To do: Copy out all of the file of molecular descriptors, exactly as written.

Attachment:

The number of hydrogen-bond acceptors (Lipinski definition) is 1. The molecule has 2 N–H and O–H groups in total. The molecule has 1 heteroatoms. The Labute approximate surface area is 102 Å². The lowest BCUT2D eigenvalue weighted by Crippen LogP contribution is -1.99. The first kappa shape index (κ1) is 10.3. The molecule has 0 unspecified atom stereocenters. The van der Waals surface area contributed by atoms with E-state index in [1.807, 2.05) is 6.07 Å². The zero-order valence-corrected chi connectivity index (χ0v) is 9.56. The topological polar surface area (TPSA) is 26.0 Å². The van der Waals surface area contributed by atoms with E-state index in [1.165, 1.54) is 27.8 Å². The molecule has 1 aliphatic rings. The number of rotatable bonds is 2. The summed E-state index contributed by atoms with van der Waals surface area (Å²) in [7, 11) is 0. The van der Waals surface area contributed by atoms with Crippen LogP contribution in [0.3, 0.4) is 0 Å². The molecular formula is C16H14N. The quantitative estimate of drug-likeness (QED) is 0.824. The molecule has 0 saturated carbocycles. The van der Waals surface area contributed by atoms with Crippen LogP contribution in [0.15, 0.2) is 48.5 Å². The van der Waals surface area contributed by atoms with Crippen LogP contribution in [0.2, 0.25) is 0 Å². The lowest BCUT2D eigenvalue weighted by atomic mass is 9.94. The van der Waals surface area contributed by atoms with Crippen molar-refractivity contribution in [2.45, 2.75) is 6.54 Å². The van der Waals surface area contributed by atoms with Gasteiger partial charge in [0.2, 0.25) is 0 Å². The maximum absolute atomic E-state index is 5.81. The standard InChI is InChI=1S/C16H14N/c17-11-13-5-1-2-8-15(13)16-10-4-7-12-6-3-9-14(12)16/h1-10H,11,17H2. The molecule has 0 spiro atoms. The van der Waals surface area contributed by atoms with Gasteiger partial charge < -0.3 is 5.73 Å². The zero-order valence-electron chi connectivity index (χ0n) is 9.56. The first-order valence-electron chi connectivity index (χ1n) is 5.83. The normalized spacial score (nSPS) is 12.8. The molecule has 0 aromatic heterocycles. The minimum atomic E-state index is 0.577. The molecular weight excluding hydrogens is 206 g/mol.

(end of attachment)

The number of hydrogen-bond acceptors (Lipinski definition) is 1. The molecule has 2 N–H and O–H groups in total. The molecule has 1 heteroatoms. The Labute approximate surface area is 102 Å². The lowest BCUT2D eigenvalue weighted by Crippen LogP contribution is -1.99. The first kappa shape index (κ1) is 10.3. The molecule has 0 unspecified atom stereocenters. The van der Waals surface area contributed by atoms with E-state index in [1.807, 2.05) is 6.07 Å². The zero-order valence-corrected chi connectivity index (χ0v) is 9.56. The topological polar surface area (TPSA) is 26.0 Å². The van der Waals surface area contributed by atoms with E-state index in [1.165, 1.54) is 27.8 Å². The molecule has 1 aliphatic rings. The number of rotatable bonds is 2. The summed E-state index contributed by atoms with van der Waals surface area (Å²) in [7, 11) is 0. The van der Waals surface area contributed by atoms with Crippen LogP contribution in [0.3, 0.4) is 0 Å². The molecular formula is C16H14N. The quantitative estimate of drug-likeness (QED) is 0.824. The molecule has 0 saturated carbocycles. The van der Waals surface area contributed by atoms with Crippen LogP contribution in [0.15, 0.2) is 48.5 Å². The van der Waals surface area contributed by atoms with Crippen LogP contribution in [0.2, 0.25) is 0 Å². The lowest BCUT2D eigenvalue weighted by atomic mass is 9.94. The van der Waals surface area contributed by atoms with Crippen molar-refractivity contribution in [2.45, 2.75) is 6.54 Å². The van der Waals surface area contributed by atoms with Gasteiger partial charge in [0.2, 0.25) is 0 Å². The maximum absolute atomic E-state index is 5.81. The standard InChI is InChI=1S/C16H14N/c17-11-13-5-1-2-8-15(13)16-10-4-7-12-6-3-9-14(12)16/h1-10H,11,17H2. The molecule has 0 spiro atoms. The van der Waals surface area contributed by atoms with Gasteiger partial charge < -0.3 is 5.73 Å². The zero-order valence-electron chi connectivity index (χ0n) is 9.56. The first-order valence-electron chi connectivity index (χ1n) is 5.83. The normalized spacial score (nSPS) is 12.8. The molecule has 0 aromatic heterocycles. The minimum atomic E-state index is 0.577. The molecular weight excluding hydrogens is 206 g/mol.